Congressional efforts to reduce the federal deficit shouldn’t restrict funding for the Commodity Futures Trading Commission, which needs more money to avert a repeat of the credit crisis, CFTC Chairman Gary Gensler said.
“We recognize that the budget deficit presents significant challenges to Congress and the American public,” Gensler said today in remarks prepared for a House Appropriations Committee hearing in Washington. “But we cannot forget that the 2008 financial crisis was very real.”
The CFTC budget has been frozen at its fiscal 2010 level -- along with those of other federal agencies -- by a stalemate between Republicans aiming to cut spending and Democrats looking to fund implementation of the Dodd-Frank Act. The CFTC and the Securities and Exchange Commission are responsible for expanding oversight of derivatives under the regulatory overhaul.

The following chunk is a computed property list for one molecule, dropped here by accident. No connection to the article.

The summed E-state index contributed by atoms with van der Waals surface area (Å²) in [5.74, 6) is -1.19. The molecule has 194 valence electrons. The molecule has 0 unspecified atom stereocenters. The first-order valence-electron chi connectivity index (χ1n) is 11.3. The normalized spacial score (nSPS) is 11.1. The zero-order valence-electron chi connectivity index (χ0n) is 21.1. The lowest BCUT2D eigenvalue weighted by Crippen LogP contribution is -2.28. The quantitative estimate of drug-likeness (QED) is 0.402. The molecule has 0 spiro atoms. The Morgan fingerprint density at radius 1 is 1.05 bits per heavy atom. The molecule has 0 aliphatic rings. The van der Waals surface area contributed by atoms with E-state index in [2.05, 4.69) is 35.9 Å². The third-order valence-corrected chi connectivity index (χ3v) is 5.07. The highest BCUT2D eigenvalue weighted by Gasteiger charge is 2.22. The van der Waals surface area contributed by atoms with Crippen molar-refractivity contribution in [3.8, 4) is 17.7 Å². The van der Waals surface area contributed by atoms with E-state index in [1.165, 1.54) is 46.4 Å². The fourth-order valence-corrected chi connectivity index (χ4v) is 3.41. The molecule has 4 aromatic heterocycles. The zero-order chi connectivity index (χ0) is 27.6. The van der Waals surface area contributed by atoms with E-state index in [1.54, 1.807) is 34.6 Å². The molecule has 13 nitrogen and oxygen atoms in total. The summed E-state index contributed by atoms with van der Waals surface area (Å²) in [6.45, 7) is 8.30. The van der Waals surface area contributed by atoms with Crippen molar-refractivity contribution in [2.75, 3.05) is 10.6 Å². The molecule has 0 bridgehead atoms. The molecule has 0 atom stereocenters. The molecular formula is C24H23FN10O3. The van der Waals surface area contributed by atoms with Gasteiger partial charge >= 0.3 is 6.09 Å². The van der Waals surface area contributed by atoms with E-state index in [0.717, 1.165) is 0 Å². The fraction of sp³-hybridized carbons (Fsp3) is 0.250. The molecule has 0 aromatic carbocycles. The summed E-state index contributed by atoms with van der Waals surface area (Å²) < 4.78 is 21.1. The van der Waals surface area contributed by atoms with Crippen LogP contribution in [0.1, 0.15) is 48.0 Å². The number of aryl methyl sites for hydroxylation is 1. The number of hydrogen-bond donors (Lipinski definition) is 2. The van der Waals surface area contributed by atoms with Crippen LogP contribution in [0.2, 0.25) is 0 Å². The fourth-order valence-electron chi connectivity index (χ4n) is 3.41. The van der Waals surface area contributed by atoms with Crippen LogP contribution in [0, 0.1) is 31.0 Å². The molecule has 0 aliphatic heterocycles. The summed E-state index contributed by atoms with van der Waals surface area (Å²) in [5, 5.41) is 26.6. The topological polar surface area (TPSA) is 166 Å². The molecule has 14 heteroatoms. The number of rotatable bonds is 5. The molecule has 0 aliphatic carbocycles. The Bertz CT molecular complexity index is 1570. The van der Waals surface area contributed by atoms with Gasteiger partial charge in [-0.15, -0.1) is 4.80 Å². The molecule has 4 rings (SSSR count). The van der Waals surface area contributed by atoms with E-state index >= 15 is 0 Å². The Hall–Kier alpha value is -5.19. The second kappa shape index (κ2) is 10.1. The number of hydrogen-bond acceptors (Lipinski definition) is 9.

Lawmakers moved to increase regulation of the derivatives market after largely unregulated trades helped spark the worst financial crisis since the Great Depression. Dodd-Frank, enacted in July, aims to reduce risk and boost transparency by having most swaps traded on exchanges and guaranteed by clearinghouses.
President Barack Obama has requested an increase to $308 million for fiscal 2012 and proposed user fees to help the CFTC carry out its responsibilities. The agency is currently operating under its $169 million budget for fiscal 2010 while the $261 million request for is tied up in congressional negotiations.